Indian government’s legislation restricts support for Christians
The Juvenile and Justice Act (2015), which applies to children under 18, has been used to force the closure of many Christian hostels which serve Dalit and other impoverished Christians. The hostels provide residential accommodation for older children from rural areas, who have to travel long distances to get to schools or colleges for more advanced study than is available in their villages. The reported closure of almost 90% of Christian hostels in Kandhamal, Odisha State, has meant that many rural children now lack access to education beyond middle school.
The authorities closely monitor the Christian hostels, looking for any infringements of the law, no matter how small or accidental. In some instances, where no other pretext can be found, authorities have reportedly created or manufactured complaints of sexual harassment against Christian leaders. The end result is the closure of the hostel.
Dalit Christians doubly persecuted
Dalits, formerly termed “untouchables”, are at the lowest level of the Hindu caste system and were a traditionally despised group. They are among the poorest in society and extremely vulnerable to discrimination and attack. For many decades there have been quotas to ensure that Dalits from religions that originated in India can access education and employment, but these do not apply to Christian or Muslim Dalits.
Hindu radical groups monitor and attack Christian activities
Extreme Hindu nationalism has been growing under the Bharatiya Janata Party (BJP), which was elected to the national government in 2014 and re-elected in 2019. The BJP promotes Hindutva (meaning Hindu-ness), an extreme Hindu ideology that first emerged in the 1920s, which has the aim of creating a religiously pure nation. Hindutva has been influential in Indian politics since the 1980s. Hinduism is strongly connected with Indian identity, but Christianity is perceived as foreign and dangerous, and a threat to the public order.
Mob violence by Hindu radicals is common in some parts of India. Typically the attacks are launched when Christians have gathered for prayer and worship, church property is damaged and Christians are injured, often the police arrest the Christian victims.
Forced conversions to Hinduism
So-called “re-conversion” to Hinduism is tacitly approved by the BJP government, although many of the Christians targeted have never been Hindus, nor their families for many generations. Ghar Wapsi, or “returning home”, is the subject of numerous campaigns in which Christians are pressured to convert to Hinduism.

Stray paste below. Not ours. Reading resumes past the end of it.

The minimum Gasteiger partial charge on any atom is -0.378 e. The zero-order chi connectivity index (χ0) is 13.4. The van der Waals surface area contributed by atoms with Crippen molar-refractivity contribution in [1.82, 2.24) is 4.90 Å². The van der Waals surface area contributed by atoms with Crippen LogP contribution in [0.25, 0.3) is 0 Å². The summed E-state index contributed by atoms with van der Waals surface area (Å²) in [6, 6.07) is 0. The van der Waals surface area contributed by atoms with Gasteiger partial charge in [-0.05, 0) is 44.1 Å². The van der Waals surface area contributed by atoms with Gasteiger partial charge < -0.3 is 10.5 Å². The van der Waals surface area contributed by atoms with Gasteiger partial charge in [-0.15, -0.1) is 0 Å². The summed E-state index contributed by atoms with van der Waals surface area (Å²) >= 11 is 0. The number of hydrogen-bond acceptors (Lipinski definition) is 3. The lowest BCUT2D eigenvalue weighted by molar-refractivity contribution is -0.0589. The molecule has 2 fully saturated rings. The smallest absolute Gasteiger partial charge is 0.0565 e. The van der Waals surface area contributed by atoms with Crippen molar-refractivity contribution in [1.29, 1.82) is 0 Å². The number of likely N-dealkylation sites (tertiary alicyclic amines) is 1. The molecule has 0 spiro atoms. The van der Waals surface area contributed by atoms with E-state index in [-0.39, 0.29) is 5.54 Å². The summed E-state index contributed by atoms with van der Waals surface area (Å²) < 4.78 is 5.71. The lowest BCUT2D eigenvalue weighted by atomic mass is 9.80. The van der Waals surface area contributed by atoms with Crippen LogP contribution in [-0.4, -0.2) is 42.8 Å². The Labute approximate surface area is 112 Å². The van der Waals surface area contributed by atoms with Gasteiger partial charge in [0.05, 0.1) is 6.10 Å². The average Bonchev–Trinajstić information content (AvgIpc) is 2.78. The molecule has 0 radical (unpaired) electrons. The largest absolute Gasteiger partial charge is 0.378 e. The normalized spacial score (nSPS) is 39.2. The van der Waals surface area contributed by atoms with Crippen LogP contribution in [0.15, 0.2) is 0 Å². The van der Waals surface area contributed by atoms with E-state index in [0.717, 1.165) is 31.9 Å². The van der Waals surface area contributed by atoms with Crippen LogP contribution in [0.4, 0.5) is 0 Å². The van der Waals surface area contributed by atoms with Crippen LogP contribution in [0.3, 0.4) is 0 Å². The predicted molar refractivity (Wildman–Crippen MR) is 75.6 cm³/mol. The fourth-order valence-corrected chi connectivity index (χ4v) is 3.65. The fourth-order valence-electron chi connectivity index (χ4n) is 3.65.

“The narrative of India as a Hindu nation is now rarely contested in the media and by most Indians,” explained an Indian Christian leader. “That is the challenge Indian Christians face, as all have an Indian ancestry, whereas many Muslims were immigrants,” he added.
In October 2020, about 40 Indian Christians were arrested by police when an angry mob of 1,500 locals, led by extremists, converged on their village to try to pressure the believers into renouncing their faith in Christ.
“Unwritten rules of New India” generate climate of fear for Christians
Members of the BJP, Vishva Hindu Parishad (VHP) and Rashtriya Swayamsevak Sangh (RSS), a paramilitary Hindu nationalist group, continue to monitor, report and disrupt Christian activity under the banner of “Mission Kaali”. (Kaali is the Hindu goddess of death and destruction.) Local units of Hindu radicals at the grassroots level watch the funding and activities of the Christians and look for ways to hinder them, for example, preventing pastors and evangelists from entering certain villages or causing the legal registration of a ministry to be cancelled on some pretext. Such intimidation and harassment has been reported in Tamil Nadu, Chhattisgarh and Odisha.
An Indian Christian leader has described this as “the unwritten rules of New India”, the aim of the radicals being “to create an atmosphere of fear among the Christian community and other religious minorities”.
Despite the increasing persecution and hardship Indian Christians face, the new difficulties and challenges facing them in addition to the old ones, they continue to be active in outreach and evangelism, and the Church in India is continuing to grow.
1 The nine states of India with active anti-conversion laws in force are: Arunachal Pradesh, Chhattisgarh, Gujarat, Himachal Pradesh, Jharkhand, Madhya Pradesh, Odisha, Uttar Pradesh and Uttarakhand.